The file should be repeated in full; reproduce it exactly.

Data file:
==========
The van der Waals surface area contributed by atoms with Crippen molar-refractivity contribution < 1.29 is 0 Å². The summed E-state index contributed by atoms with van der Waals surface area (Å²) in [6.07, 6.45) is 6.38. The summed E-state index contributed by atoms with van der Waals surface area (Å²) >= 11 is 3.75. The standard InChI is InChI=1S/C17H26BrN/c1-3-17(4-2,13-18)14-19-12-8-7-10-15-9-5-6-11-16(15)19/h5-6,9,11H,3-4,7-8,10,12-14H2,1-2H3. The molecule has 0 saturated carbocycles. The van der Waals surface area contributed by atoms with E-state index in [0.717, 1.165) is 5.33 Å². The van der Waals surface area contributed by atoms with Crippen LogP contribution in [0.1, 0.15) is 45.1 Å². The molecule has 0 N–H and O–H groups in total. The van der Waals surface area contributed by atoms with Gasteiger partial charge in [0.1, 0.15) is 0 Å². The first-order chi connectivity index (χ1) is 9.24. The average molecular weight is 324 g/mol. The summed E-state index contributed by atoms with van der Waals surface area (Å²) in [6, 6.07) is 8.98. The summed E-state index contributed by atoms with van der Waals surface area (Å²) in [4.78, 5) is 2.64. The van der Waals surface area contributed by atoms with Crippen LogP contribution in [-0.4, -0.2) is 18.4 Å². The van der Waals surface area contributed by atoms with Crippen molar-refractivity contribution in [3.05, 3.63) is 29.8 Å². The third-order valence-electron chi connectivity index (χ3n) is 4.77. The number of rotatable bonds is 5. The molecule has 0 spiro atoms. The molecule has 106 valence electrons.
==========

The van der Waals surface area contributed by atoms with Crippen molar-refractivity contribution < 1.29 is 0 Å². The summed E-state index contributed by atoms with van der Waals surface area (Å²) in [6.07, 6.45) is 6.38. The summed E-state index contributed by atoms with van der Waals surface area (Å²) >= 11 is 3.75. The standard InChI is InChI=1S/C17H26BrN/c1-3-17(4-2,13-18)14-19-12-8-7-10-15-9-5-6-11-16(15)19/h5-6,9,11H,3-4,7-8,10,12-14H2,1-2H3. The molecule has 0 saturated carbocycles. The van der Waals surface area contributed by atoms with E-state index in [0.717, 1.165) is 5.33 Å². The van der Waals surface area contributed by atoms with Crippen LogP contribution in [0.1, 0.15) is 45.1 Å². The molecule has 0 N–H and O–H groups in total. The van der Waals surface area contributed by atoms with Gasteiger partial charge in [0.1, 0.15) is 0 Å². The first-order chi connectivity index (χ1) is 9.24. The average molecular weight is 324 g/mol. The summed E-state index contributed by atoms with van der Waals surface area (Å²) in [6, 6.07) is 8.98. The summed E-state index contributed by atoms with van der Waals surface area (Å²) in [4.78, 5) is 2.64. The van der Waals surface area contributed by atoms with Crippen LogP contribution in [-0.4, -0.2) is 18.4 Å². The van der Waals surface area contributed by atoms with Crippen molar-refractivity contribution in [3.05, 3.63) is 29.8 Å². The third-order valence-electron chi connectivity index (χ3n) is 4.77. The number of rotatable bonds is 5. The molecule has 0 spiro atoms. The molecule has 106 valence electrons.